In Pakistan, Karachi Bachao Tehreek (KBT), an alliance of local activists struggling against evictions and illegal land grabs, reported that Bahria Town personnel, the town’s private guards, and Sindh province’s police entered various Goths [small neighborhoods populated mainly by Sindhi people] May 7 with heavy machinery, intending to further encroach on poor Indigenous people’s lands.
Abdul Hafeez, a member of Sindh Indigenous Rights Alliance, informed the newspaper “Dawn” that guards and police attempted to destroy crops with bulldozers in Kamal Khan Jokhio Goth. Community members responded by engaging in acts of resistance against the intruders. After one person threw a stone at Bahria Town personnel, guards began shooting at the villagers.
Indigenous activist Shaukat Khaskheli was shot, yet law enforcement took him to a police station rather than a hospital. Other villagers were kidnapped and tortured by Bahria Town guards for their acts of resistance and their refusal to allow Bahria Town to rob them of their land. (Dawn, May 9)
Bahria Town’s latest barbaric attack parallels similarly horrifying capitalist endeavors taking place elsewhere in Pakistan.
The Pakistani ruling class’s ongoing war against poor workers is centered on promoting corporate marketability and modernization. One of their most blatant attacks on the working class was its 2019 campaign to remove so-called “encroachers” from occupying “illegal” structures. Around the time that the anti-encroachment program was put in place, about 30% to 40% of Karachi’s economy consisted of informal markets catering to commuters and tourists, which provided livelihoods for about 2 million people.
However, that did not stop government officials from demolishing people’s businesses and homes. At Empress Market, one of the most well-known markets in Karachi, at least 1,700 shops and stalls were destroyed during the anti-encroachment drive.
A March 2019 report exposed the following information: “3,575 shops have so far been demolished, directly affecting no less than 17,500 workers, if we assume on an average five people tied to each shop. The number of affected people soars to 140,000 on the assumption that each worker has seven dependents.” (Dawn, March 12, 2019)
The rampage against workers continues, even during a global pandemic.
In February, the Karachi Metropolitan Corporation (KMC), the entity that oversees the anti-encroachment drives, announced it intended to begin a new drive near the Orangi Nala and Gujjar Nala — small ephemeral streams in Karachi. KMC claimed that the evictions of an estimated 14,000 homes and 3,000 commercial units was necessary to widen the drains, so that they could improve the “smooth flow of rainwater,” especially during floods. (Samaa TV, Feb. 25)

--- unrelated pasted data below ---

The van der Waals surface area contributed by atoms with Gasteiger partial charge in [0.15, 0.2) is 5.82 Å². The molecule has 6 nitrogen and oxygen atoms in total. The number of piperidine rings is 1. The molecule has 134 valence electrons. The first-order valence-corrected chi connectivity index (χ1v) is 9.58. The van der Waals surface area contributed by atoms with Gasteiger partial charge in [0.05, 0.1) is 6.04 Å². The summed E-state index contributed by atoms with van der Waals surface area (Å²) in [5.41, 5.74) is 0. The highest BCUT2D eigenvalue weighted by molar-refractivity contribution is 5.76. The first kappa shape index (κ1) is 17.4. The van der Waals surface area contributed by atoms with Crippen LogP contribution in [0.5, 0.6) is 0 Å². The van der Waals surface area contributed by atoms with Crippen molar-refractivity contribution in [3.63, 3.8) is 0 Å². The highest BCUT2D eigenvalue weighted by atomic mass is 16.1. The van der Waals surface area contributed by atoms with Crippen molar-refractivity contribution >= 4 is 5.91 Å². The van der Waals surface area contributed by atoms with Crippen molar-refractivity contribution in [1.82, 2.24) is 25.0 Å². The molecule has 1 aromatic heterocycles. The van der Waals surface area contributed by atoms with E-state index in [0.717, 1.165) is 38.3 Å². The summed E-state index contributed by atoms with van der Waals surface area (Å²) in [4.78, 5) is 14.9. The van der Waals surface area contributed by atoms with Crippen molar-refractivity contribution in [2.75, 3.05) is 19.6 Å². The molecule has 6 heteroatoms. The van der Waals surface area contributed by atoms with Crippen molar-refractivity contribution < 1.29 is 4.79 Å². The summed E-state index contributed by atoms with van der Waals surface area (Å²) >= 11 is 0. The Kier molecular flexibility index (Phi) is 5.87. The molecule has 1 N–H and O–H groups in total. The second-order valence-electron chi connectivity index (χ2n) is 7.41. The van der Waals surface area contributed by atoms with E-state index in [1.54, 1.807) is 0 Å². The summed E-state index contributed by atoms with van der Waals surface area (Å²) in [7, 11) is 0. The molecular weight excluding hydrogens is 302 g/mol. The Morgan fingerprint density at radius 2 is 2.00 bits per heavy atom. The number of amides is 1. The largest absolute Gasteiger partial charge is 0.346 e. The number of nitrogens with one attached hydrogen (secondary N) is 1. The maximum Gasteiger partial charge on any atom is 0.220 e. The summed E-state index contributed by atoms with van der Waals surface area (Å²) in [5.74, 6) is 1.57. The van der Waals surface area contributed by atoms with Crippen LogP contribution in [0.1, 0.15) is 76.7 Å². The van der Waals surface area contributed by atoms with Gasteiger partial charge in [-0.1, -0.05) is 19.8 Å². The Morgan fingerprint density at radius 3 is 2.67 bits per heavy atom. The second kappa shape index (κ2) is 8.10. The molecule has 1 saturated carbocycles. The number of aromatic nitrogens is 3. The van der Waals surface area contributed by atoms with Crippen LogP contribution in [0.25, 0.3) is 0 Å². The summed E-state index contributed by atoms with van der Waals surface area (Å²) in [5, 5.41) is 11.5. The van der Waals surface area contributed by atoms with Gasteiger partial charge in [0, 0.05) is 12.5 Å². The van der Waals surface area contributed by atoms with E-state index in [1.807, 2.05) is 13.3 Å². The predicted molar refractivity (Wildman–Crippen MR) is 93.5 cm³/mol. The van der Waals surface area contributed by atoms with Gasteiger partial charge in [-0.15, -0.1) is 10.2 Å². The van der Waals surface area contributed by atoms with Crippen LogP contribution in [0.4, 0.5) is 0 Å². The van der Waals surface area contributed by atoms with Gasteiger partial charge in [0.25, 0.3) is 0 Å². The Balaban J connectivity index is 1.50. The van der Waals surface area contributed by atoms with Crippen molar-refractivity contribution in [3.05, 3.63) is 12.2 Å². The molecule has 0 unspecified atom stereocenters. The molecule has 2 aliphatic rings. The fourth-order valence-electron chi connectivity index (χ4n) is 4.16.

However, there were more insidious motives for removing workers from their livelihoods and homes.
People’s attorney Abira Ashfaq disclosed that forced evictions are conducted to transfer land management rights “to construction companies and the World Bank so that they [can] profit off it.” (The News International, Mar. 22) KBT’s research advisor Fizza Qureshi discovered that the data that KMC used to justify its pursuit of robbing the working class was faulty.
In reference to the Gujjar Nala, “the recent urban floods in Karachi were not caused by Gujjar Nullah [drain], but rather due to gated communities and large plazas that had been constructed on river deltas and which catered exclusively to the elite.”
Forced evictions in India
Across the border in India, inhabitants continue to suffer from immense trauma and violence caused by legal and extralegal mechanisms used to profit off of the COVID-19 pandemic. Along with structural violence including vaccine apartheid, people in India continue to face the threat of forced evictions.
Last year, over 20,000 people were evicted between March 16 and July 31, despite court orders that banned evictions during the COVID lockdown. Currently in India, 15 million people face the possibility of getting evicted.
Under capitalism, workers will continue to suffer because this system will not and cannot provide the infrastructure necessary to ensure the well-being and safety of all workers. Capitalism kills. Its effects are clearly evident in the ruling class’s overt acts of terror against workers.
The Bahria Town’s government invading poor Indigenous peoples’ communities and inflicting violence on them mirrors Pakistan’s national government and outside forces labeling workers as “encroachers” and removing “illegal” settlements.
Forced eviction campaigns taking place in India leave people vulnerable to mandatory removal at practically any time. In each situation, the ruling class only wants one thing — profits. The pandemic and forced evictions will continue to primarily affect workers. We must build international solidarity and resistance against the ongoing attacks on our class.